Skip to content

Your browser is no longer supported. Please upgrade your browser to improve your experience.


As part of the exhibition ‘Metamorphosis: Titian 2012’ at the National Gallery, London (11 July – 23 September 2012), fourteen leading poets responded to three masterpieces by the Renaissance painter, Titian:Diana and Callisto, Diana and Actaeon and The Death of Actaeon. The National Gallery have launched the poetry collection as an ebook, with high res images of Titian’s paintings and video and audio of the poetry, read aloud by their authors: Patience Agbabi, Simon Armitage, Wendy Cope, Lavinia Greenlaw, Tony Harrison, Seamus Heaney, Frances Leviston, Sinéad Morrissey, Don Paterson, Christopher Reid, Jo Shapcott, George Szirtes and Hugo Williams. We invited artist and writer Pete Hindle to try it out.


The National Gallery’s recent show, “Metamorphosis: Titian 2012” was a big deal in the world of classical art; it’s rare for the paintings of the Italian master to be displayed together – they tend to be divided up between heavyweight collections, in different countries. In part, the show was a continued celebration of the acquisition of Titian’s “Diana and Callisto”, brought to keep it in the country after the previous owner mysteriously decided to sell this fifty million pound painting. But it was also to celebrate the London Olympics – hence ‘2012’ in the title, and the bold declaration that the show was a “multi-faceted experience celebrating British creativity across the arts”.

As part of that multi-faceting, the National Gallery commissioned some poetry to respond to paintings. This isn’t as crazy as it sounds; up until very recently, poetry and painting were intrinsically linked, with even Turner finding the time to write poetry in his sketchbooks. Like Turner’s erotic drawings, his poetry has been mostly forgotten – not out of prudery, but because Turner’s poetry is usually regarded as awful. Titian’s great source of inspiration for all three paintings are Ovid’s retelling of the Greco-roman myths, which the Roman poet ended by dedicating to the then-emperor Julius Caesar. Even Ovid had to mention the sponsors.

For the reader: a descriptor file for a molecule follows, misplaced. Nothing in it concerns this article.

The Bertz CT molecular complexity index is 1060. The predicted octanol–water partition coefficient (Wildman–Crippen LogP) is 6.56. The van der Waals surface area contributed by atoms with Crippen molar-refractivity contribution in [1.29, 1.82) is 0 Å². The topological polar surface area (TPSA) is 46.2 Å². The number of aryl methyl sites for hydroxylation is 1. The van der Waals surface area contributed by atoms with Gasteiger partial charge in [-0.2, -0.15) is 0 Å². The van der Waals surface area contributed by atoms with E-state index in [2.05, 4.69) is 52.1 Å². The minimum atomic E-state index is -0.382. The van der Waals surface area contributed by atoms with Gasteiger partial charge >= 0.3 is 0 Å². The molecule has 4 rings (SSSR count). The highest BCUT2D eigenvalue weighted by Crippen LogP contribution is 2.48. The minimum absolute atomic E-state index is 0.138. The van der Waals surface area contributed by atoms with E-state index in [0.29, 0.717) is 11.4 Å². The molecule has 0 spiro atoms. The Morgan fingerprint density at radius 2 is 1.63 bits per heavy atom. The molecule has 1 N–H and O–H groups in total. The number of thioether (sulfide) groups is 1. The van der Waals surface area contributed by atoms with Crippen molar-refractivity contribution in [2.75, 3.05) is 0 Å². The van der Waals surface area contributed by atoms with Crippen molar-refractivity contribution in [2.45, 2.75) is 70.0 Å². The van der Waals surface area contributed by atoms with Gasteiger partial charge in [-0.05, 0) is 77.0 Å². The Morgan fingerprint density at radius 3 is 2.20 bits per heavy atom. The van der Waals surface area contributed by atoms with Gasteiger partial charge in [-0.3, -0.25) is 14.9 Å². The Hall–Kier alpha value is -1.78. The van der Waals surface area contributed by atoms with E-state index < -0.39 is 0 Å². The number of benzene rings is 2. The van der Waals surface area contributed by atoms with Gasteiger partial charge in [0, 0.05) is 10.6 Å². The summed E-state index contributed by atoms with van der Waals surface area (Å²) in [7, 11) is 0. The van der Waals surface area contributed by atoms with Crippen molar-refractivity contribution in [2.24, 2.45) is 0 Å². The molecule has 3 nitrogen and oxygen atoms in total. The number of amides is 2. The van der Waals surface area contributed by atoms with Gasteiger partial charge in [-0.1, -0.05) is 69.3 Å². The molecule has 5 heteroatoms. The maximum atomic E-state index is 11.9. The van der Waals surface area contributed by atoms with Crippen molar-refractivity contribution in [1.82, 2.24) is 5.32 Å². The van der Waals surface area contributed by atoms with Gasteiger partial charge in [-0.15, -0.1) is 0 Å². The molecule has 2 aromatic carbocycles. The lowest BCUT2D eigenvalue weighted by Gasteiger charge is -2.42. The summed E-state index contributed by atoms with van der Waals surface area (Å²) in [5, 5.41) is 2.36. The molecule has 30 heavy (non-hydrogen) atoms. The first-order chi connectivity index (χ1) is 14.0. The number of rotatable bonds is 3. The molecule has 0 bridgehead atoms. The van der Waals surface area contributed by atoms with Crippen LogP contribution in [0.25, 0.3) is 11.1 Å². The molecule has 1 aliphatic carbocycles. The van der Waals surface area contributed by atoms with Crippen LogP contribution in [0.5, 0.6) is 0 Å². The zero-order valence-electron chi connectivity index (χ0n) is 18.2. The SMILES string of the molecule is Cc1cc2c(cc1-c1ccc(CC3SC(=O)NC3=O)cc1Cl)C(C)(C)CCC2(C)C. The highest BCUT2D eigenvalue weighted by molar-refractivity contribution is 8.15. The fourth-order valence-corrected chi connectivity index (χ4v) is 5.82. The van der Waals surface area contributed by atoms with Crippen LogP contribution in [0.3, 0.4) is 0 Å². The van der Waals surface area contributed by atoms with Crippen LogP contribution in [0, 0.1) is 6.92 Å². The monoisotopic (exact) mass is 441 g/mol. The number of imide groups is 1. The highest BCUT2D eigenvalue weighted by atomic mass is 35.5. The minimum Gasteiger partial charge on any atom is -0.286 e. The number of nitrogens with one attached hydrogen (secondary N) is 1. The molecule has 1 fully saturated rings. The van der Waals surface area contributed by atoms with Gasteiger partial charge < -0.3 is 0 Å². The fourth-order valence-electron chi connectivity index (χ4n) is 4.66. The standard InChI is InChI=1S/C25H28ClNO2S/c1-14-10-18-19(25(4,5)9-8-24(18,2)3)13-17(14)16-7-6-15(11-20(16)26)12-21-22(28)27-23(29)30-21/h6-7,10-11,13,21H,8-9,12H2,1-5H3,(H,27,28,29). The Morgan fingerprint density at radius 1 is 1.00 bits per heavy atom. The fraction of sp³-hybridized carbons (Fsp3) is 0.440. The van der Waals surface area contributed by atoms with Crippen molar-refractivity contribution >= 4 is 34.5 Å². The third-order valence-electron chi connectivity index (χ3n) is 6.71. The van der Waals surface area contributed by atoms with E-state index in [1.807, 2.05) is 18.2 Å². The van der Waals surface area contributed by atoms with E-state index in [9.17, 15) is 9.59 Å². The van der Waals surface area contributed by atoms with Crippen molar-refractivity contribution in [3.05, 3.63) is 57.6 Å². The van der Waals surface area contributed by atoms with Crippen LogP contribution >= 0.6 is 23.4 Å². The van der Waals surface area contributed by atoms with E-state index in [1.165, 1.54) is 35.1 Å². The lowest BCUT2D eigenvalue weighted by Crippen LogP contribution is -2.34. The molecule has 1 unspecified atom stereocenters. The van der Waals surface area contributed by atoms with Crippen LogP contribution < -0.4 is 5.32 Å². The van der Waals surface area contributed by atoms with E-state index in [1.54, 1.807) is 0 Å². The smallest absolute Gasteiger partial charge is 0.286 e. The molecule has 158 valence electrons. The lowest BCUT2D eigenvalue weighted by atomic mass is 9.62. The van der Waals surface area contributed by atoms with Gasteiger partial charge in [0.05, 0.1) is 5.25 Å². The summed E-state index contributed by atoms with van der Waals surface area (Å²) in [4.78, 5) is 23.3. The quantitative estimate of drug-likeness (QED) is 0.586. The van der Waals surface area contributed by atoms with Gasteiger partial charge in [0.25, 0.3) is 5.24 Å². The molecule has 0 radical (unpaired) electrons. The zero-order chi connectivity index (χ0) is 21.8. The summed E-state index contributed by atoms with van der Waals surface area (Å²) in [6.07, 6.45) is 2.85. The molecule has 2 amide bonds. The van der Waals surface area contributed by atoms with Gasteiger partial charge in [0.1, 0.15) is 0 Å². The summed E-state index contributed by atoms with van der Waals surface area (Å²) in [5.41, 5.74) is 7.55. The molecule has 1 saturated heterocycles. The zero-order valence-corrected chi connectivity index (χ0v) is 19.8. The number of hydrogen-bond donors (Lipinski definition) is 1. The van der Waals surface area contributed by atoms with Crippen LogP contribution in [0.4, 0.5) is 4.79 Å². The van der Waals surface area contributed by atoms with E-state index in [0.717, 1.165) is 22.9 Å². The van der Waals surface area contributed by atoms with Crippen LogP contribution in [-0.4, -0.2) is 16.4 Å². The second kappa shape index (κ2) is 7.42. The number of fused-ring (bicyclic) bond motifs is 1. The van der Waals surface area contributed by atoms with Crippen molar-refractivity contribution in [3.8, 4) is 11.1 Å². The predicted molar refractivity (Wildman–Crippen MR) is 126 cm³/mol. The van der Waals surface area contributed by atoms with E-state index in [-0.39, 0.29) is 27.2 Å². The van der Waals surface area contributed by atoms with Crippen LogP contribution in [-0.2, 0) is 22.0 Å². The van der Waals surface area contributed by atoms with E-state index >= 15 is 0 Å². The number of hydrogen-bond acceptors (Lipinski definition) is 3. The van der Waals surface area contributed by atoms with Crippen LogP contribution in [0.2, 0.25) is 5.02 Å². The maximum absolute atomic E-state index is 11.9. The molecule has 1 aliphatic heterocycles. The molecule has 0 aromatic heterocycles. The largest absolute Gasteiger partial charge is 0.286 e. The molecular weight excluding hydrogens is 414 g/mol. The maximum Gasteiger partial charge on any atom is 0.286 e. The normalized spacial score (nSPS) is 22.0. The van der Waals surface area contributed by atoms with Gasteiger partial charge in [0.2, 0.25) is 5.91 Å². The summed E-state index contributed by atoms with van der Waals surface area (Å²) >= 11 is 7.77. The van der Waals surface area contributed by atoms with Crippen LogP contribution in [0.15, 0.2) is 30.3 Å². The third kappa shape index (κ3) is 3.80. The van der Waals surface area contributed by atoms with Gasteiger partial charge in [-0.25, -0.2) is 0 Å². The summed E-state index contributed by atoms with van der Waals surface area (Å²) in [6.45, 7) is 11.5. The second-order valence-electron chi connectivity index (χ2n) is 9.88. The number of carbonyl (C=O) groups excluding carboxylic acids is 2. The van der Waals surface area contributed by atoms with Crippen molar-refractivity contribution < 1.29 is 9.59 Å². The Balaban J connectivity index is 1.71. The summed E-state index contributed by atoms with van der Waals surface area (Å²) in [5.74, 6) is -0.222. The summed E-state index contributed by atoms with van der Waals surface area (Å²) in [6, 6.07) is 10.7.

Thankfully, the poems featured in the ebook (launched to accompany the exhibition) manage to avoid shoe-horning in any mention of sponsors. They are also presented in audio and video formats, but the meaty essay at the start of the book (by the head of National Gallery, and well-regarded cultural critic Nicholas Penny) remains in traditional textual mode. This is a shame, as his dense, info-heavy essay doesn’t make a good case for why we should care about Ovid’s epic, instead educating us about Titian’s choice of words to describe these paintings (‘poesie’) and noting that Ovid’s work suddenly became a lot less popular at the end of the

eighteenth century. There could have been some background information as to why readerships turned away from Ovid.

Enlightenment, however, eludes the casual reader. This is a book made for classicist poetry fans who love paintings and happen to own an iPad. The beautifully laid out pages don’t let you tweak text size, probably as the layout is taken from the sold-out physical edition, but the ability to zoom into the details of Titian’s paintings might be just the sort of bonus that fans of this period will love.

Back to Archive